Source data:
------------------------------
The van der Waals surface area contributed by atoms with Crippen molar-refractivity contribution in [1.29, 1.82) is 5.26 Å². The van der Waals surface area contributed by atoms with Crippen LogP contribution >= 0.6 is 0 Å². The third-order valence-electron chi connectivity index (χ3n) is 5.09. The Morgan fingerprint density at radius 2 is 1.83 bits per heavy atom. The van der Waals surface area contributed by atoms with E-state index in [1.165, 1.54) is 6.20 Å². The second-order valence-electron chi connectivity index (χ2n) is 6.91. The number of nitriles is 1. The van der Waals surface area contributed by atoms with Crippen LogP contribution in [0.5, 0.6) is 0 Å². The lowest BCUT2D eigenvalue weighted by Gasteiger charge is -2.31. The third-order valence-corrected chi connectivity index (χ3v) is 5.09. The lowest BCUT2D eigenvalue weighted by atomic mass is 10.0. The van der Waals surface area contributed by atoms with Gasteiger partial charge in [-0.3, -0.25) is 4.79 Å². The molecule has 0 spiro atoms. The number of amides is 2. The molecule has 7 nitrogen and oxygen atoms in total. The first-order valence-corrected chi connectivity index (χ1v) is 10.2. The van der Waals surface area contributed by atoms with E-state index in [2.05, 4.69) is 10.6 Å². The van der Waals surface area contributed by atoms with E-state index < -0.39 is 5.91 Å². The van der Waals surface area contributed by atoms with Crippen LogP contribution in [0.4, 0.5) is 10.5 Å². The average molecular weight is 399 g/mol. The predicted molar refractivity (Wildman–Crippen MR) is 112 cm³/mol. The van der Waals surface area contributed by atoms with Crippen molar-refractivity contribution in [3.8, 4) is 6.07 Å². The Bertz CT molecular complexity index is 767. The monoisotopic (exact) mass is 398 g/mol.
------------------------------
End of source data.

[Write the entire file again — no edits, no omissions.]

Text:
The van der Waals surface area contributed by atoms with Crippen molar-refractivity contribution in [1.29, 1.82) is 5.26 Å². The van der Waals surface area contributed by atoms with Crippen LogP contribution >= 0.6 is 0 Å². The third-order valence-electron chi connectivity index (χ3n) is 5.09. The Morgan fingerprint density at radius 2 is 1.83 bits per heavy atom. The van der Waals surface area contributed by atoms with E-state index in [1.165, 1.54) is 6.20 Å². The second-order valence-electron chi connectivity index (χ2n) is 6.91. The number of nitriles is 1. The van der Waals surface area contributed by atoms with Crippen LogP contribution in [0.5, 0.6) is 0 Å². The lowest BCUT2D eigenvalue weighted by Gasteiger charge is -2.31. The third-order valence-corrected chi connectivity index (χ3v) is 5.09. The lowest BCUT2D eigenvalue weighted by atomic mass is 10.0. The van der Waals surface area contributed by atoms with Gasteiger partial charge in [-0.3, -0.25) is 4.79 Å². The molecule has 0 spiro atoms. The number of amides is 2. The molecule has 7 nitrogen and oxygen atoms in total. The first-order valence-corrected chi connectivity index (χ1v) is 10.2. The van der Waals surface area contributed by atoms with E-state index in [2.05, 4.69) is 10.6 Å². The van der Waals surface area contributed by atoms with E-state index < -0.39 is 5.91 Å². The van der Waals surface area contributed by atoms with Crippen LogP contribution in [0.4, 0.5) is 10.5 Å². The average molecular weight is 399 g/mol. The predicted molar refractivity (Wildman–Crippen MR) is 112 cm³/mol. The van der Waals surface area contributed by atoms with Crippen molar-refractivity contribution in [3.8, 4) is 6.07 Å². The Bertz CT molecular complexity index is 767. The monoisotopic (exact) mass is 398 g/mol.